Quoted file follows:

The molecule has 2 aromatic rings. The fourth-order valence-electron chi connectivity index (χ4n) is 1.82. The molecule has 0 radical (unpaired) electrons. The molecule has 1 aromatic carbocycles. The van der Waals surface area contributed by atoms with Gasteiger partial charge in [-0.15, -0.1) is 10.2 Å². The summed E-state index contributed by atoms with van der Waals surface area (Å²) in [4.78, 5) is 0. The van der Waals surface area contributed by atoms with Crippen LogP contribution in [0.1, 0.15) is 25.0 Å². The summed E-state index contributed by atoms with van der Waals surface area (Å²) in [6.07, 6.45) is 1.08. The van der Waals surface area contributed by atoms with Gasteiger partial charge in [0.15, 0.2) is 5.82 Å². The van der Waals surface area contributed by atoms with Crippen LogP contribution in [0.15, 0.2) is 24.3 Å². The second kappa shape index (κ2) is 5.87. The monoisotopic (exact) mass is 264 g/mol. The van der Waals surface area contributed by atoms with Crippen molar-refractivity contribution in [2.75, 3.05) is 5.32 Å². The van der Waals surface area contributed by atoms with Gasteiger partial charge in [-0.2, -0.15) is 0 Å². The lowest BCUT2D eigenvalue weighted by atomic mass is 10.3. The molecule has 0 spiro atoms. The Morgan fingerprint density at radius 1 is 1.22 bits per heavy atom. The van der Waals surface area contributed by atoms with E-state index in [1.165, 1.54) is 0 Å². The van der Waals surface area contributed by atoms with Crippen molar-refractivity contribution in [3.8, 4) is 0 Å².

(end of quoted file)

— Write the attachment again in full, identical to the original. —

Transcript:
The molecule has 2 aromatic rings. The fourth-order valence-electron chi connectivity index (χ4n) is 1.82. The molecule has 0 radical (unpaired) electrons. The molecule has 1 aromatic carbocycles. The van der Waals surface area contributed by atoms with Gasteiger partial charge in [-0.15, -0.1) is 10.2 Å². The summed E-state index contributed by atoms with van der Waals surface area (Å²) in [4.78, 5) is 0. The van der Waals surface area contributed by atoms with Crippen LogP contribution in [0.1, 0.15) is 25.0 Å². The summed E-state index contributed by atoms with van der Waals surface area (Å²) in [6.07, 6.45) is 1.08. The van der Waals surface area contributed by atoms with Gasteiger partial charge in [0.15, 0.2) is 5.82 Å². The van der Waals surface area contributed by atoms with Crippen LogP contribution in [0.15, 0.2) is 24.3 Å². The second kappa shape index (κ2) is 5.87. The monoisotopic (exact) mass is 264 g/mol. The van der Waals surface area contributed by atoms with Crippen molar-refractivity contribution in [2.75, 3.05) is 5.32 Å². The van der Waals surface area contributed by atoms with Gasteiger partial charge in [-0.2, -0.15) is 0 Å². The lowest BCUT2D eigenvalue weighted by atomic mass is 10.3. The molecule has 0 spiro atoms. The Morgan fingerprint density at radius 1 is 1.22 bits per heavy atom. The van der Waals surface area contributed by atoms with E-state index in [1.165, 1.54) is 0 Å². The van der Waals surface area contributed by atoms with Crippen molar-refractivity contribution in [3.8, 4) is 0 Å².